More than one out of every two midsized CPA firms are either discussing a merger combination or are planning to do so soon. In many cases, this is occurring because CEOs are not confident in the leadership talents and financial wherewithal of younger partners. In many other cases, it is occurring because these firms are unable to attract and retain talent. And in still other cases, these firms are finding they are not able to hold onto their growing clients as they seek capital. At the current pace, a large percentage of the approximately 14,000 multi-partner CPA firms (a majority of which are under $20 million in revenue) will be looking at an upward merger in the next few years.
Making the deal
Let’s take a look at the M&A process. When approaching the market, most CPA firms retain a professional consultant who has significant credentials with M&A and strategy and who will follow a process similar to that outlined below.
The initial steps consist of a collaborative preparation of a confidential executive overview describing the acquirer (on a no-name basis) today and its strategic vision for the future (including potential acquisitions of firms currently providing data analytics, business process optimization and CFO advisory services), what differentiators the acquirer has to offer a merger candidate, and what attributes the acquirer is looking for in a M&A candidate. The executive overview, the sole property of the acquirer, will be used as an introductory teaser that will be sent by the professional consultant to potentially qualified candidates for merger and/or acquisition in advance of an initial telephone call or a meeting.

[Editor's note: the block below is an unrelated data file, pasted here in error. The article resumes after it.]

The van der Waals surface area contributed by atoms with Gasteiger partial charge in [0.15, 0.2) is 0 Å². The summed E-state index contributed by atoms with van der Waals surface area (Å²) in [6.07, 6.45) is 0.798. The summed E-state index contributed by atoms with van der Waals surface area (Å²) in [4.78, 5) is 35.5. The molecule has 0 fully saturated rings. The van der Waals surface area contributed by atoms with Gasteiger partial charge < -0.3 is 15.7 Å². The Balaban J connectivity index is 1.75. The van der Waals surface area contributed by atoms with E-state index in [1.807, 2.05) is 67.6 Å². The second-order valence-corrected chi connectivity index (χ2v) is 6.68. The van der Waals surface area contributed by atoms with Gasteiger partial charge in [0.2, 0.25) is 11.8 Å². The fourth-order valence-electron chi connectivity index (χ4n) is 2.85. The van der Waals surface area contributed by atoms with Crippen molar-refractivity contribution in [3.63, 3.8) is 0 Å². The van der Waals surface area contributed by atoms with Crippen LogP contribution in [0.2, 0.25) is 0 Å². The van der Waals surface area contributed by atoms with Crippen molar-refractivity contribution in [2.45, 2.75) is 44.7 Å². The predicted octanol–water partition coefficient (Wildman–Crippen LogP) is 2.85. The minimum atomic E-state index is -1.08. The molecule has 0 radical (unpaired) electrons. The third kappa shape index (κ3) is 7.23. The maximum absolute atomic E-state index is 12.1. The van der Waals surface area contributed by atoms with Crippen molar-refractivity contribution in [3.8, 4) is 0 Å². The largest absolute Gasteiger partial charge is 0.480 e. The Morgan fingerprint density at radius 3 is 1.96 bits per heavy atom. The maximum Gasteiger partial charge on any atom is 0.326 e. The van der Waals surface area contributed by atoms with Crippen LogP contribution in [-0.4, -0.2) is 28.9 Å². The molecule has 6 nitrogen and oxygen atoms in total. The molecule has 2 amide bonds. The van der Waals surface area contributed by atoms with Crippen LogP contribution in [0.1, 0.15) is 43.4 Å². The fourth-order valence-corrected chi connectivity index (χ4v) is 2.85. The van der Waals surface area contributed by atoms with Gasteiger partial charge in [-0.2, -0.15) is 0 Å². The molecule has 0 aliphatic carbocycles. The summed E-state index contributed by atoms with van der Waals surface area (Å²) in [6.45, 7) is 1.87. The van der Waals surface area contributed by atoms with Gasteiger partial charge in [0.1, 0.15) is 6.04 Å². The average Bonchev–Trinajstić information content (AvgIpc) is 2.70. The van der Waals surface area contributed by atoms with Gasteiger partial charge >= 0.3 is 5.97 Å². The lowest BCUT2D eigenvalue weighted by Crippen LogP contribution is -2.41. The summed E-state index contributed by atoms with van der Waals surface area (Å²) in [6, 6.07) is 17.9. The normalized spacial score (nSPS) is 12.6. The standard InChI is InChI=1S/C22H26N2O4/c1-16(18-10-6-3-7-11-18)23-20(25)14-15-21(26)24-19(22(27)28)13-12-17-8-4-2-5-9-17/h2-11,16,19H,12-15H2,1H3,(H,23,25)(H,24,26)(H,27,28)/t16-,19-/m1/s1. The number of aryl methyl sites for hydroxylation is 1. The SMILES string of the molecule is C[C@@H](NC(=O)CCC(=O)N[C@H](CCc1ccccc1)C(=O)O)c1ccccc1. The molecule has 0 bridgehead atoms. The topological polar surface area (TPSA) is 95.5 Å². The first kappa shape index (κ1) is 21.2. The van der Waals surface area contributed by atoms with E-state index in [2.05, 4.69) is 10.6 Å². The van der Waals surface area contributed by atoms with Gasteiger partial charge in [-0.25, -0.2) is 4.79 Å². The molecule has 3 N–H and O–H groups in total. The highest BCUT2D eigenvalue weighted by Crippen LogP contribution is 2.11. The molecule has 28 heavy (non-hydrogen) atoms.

Following the above, the professional consultant will present a “short list” of qualified candidates to the acquirer for consideration. The acquirer will decide which two or three candidates it would like to arrange for initial Zoom calls. Such calls will be arranged by the professional consultant, who will distribute nondisclosure agreements that need to be signed. From those initial Zoom calls, the acquirer will decide which firms it would like to meet in person (presuming CDC guidelines allow such in-person meetings). Alternatively, Zoom calls would be arranged.
If the professional consultant decides that one of the candidates might be a good cultural and strategic fit, some preliminary due diligence will be performed. Presuming the results of the due diligence efforts are satisfactory, the professional consultant will help develop a list of “deal points” that need to be considered before a letter of intent is prepared. These deal points will be discussed with the qualified candidate (the potential acquiree firm) and, if both firms are mutually satisfied with the resolution, a non-binding LOI (subject to further due diligence) will be prepared with the professional consultant’s assistance.
Upon the execution of an LOI, legal and financial due diligence will occur and, if the results are satisfactory, closing documents will be signed.
From an acquirer’s perspective, there are wonderful opportunities to grow firms through merger combinations. As long as the marketplace believes in bigger is better, there is no better time than now to capitalize on the opportunities. A word of caution, however: No matter how tempting it may be, don’t do a merger combination if 1 + 1 doesn’t at least = 3.